On August 7, 1970, Magee joined two prisoners and 17-year-old Jonathan Jackson, in kidnapping a judge, a deputy district attorney and three jurors in a Marin County, California courthouse. Jackson hoped to exchange the hostages for his older brother, prison author and organizer George Jackson, and two other Soledad Prison inmates, known collectively as The Soledad Brothers. 

When arrested, they were accused of murdering a prison guard. As Jonathan Jackson was driving away with the prisoners and hostages, police opened fire on his vehicle. Jackson, the judge, and the two prisoners were killed. Magee was the only abductor who survived the shooting.

Dr. Angela Davis, who was close to George Jackson and his family, will testify for Magee. Some guns used in the kidnap attempt were registered to Davis, but a trial found her not guilty of the kidnapping, the judge’s murder, and criminal conspiracy. Recently, Dr. Davis returned an award given to her by the City of Atlanta in protest of the construction of “Cop City,” a $90 million, 85-acre facility that will be used to train law enforcement officers.

The journalist becomes the news

Former NPR radio and print reporter Mumia Abu-Jamal is scheduled to testify during the hearing in a video recording or on Zoom. His grandson, Jamal Jr., may also testify. Abu-Jamal was imprisoned for shooting a policeman who Abu-Jamal said was harassing his younger brother during an early morning traffic stop in Philadelphia. Despite his innocence plea, Abu-Jamal was sentenced to death. In 2001, a district judge overturned the death sentence, after finding sentencing inconsistencies in the original trial. Abu-Jamal, who is serving a life sentence, is requesting a new trial and exoneration.

The acupuncturist who is a rapper’s stepfather

Dr. Mutulu Shakur, the stepfather of the late rapper Tupac Shakur, was a member of the Black Liberation Army when he was arrested and convicted for participating in a 1981 robbery of a Brinks armored truck. Two police officers and a guard were killed during the robbery.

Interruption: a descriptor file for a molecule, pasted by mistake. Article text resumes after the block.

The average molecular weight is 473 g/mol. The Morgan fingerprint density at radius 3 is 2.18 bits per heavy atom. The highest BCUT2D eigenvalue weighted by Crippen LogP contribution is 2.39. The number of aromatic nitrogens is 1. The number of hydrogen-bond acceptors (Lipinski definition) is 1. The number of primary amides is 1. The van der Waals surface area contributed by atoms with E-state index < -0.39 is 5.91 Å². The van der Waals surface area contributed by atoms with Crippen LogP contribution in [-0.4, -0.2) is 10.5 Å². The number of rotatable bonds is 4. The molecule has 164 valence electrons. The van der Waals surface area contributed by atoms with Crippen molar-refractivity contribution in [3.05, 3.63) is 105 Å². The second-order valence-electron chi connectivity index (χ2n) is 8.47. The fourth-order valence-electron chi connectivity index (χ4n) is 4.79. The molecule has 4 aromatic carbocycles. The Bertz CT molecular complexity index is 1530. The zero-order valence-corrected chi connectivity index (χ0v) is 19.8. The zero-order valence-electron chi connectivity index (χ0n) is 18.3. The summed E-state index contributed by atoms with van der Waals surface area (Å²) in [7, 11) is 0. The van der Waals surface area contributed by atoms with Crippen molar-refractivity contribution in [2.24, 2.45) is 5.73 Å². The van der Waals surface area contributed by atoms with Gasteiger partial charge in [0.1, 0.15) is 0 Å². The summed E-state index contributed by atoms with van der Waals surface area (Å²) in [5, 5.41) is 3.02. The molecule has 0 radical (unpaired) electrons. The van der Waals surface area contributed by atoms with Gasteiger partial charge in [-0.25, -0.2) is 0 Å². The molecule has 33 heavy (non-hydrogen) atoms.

Dr. Shakur studied acupuncture, successfully using it to treat drug addiction. He received compassionate release and parole in 2022 following his 2019 bone marrow cancer diagnosis. Dr. Shakur will testify during the hearing, either by recorded message or live on Zoom.

The EMLER mandate

EMLER’s U.S. visit is part of its three-year mandate established by the U.N. Human Rights Council. According to the U.N.  EMLER is charged to  thoroughly examine the institution of policing to move towards substantive reformation that particularly relates “to the legacies of colonialism and the Transatlantic slave trade in enslaved Africans.” For these special inquiries, the panel plans to “investigate Governments’ responses to peaceful anti-racism protests and all violations of international human rights law and to contribute to accountability and redress for victims.”

To do so, EMLER will review the testimonies and make recommendations about ending systemic racism in law enforcement and criminal justice, use of excessive force against African Americans by police, and access to justice by African Americans. It will monitor whether the cities it visits will adopt its recommendations.The three experts comprising EMLER are Yvonne Mokgoro (South Africa), a former South African Constitutional Court Justice; Tracie L. Keesee, who served in Denver’s police department for 25 years; and Juan E. Mendez (Argentina), a professor of human rights law in residence at the American University Washington College of Law.